You are given a tree with $$$n$$$ vertices; its root is vertex $$$1$$$. Also there is a token, initially placed in the root. You can move the token to other vertices. Let's assume current vertex of token is $$$v$$$, then you make any of the following two possible moves:
Consider that root is not a leaf (even if its degree is $$$1$$$). Calculate the maximum number of different leaves you can visit during one sequence of moves.
The first line contains two integers $$$n$$$ and $$$k$$$ ($$$1 \le k < n \le 10^6$$$) — the number of vertices in the tree and the restriction on moving up, respectively.
The second line contains $$$n - 1$$$ integers $$$p_2, p_3, \dots, p_n$$$, where $$$p_i$$$ is the parent of vertex $$$i$$$.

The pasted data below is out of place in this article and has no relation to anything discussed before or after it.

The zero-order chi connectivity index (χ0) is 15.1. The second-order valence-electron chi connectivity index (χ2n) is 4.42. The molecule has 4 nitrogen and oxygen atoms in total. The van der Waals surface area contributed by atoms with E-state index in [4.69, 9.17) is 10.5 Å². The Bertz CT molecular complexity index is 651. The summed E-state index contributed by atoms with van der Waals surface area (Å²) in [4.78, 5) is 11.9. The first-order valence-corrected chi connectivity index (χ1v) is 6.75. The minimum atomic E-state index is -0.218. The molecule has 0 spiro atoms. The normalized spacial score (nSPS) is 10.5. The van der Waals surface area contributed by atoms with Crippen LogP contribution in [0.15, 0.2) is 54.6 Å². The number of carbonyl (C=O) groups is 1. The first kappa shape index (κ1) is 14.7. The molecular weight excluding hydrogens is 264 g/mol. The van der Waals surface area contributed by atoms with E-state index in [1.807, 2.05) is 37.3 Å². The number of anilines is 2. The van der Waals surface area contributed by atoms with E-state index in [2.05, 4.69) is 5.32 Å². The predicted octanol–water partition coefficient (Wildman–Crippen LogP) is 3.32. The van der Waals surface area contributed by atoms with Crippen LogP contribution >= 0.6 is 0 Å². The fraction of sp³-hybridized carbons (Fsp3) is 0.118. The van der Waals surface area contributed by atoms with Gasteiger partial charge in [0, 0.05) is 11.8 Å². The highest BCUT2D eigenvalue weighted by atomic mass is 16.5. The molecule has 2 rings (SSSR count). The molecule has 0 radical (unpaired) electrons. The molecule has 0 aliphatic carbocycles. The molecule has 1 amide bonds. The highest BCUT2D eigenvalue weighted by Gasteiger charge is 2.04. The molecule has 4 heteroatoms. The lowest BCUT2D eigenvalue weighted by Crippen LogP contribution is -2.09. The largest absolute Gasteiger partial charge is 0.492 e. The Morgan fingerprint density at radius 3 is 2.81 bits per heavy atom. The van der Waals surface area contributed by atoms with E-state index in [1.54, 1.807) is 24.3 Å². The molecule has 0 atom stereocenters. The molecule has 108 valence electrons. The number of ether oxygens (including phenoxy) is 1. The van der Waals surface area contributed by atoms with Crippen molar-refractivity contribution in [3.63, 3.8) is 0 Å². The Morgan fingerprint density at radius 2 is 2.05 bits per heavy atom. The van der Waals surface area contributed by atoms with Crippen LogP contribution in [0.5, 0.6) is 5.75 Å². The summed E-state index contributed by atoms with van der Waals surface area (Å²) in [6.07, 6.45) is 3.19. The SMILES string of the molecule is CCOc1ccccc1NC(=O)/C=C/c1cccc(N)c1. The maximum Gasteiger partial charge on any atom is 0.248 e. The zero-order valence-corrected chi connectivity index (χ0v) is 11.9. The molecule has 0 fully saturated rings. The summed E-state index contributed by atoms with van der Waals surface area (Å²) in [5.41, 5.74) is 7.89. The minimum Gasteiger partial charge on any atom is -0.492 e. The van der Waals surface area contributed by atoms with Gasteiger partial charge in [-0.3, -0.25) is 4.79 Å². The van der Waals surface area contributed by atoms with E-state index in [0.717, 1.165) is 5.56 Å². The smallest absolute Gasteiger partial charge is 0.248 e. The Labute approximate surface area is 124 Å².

It is guaranteed that the input represents a valid tree, rooted at $$$1$$$.
Print one integer — the maximum possible number of different leaves you can visit.
1 1 3 3 4 4
1 1 2 3 4 5 5
The graph from the first example:
One of the optimal ways is the next one: $$$1 \rightarrow 2 \rightarrow 1 \rightarrow 5 \rightarrow 3 \rightarrow 7 \rightarrow 4 \rightarrow 6$$$.
The graph from the second example:
One of the optimal ways is the next one: $$$1 \rightarrow 7 \rightarrow 5 \rightarrow 8$$$. Note that there is no way to move from $$$6$$$ to $$$7$$$ or $$$8$$$ and vice versa.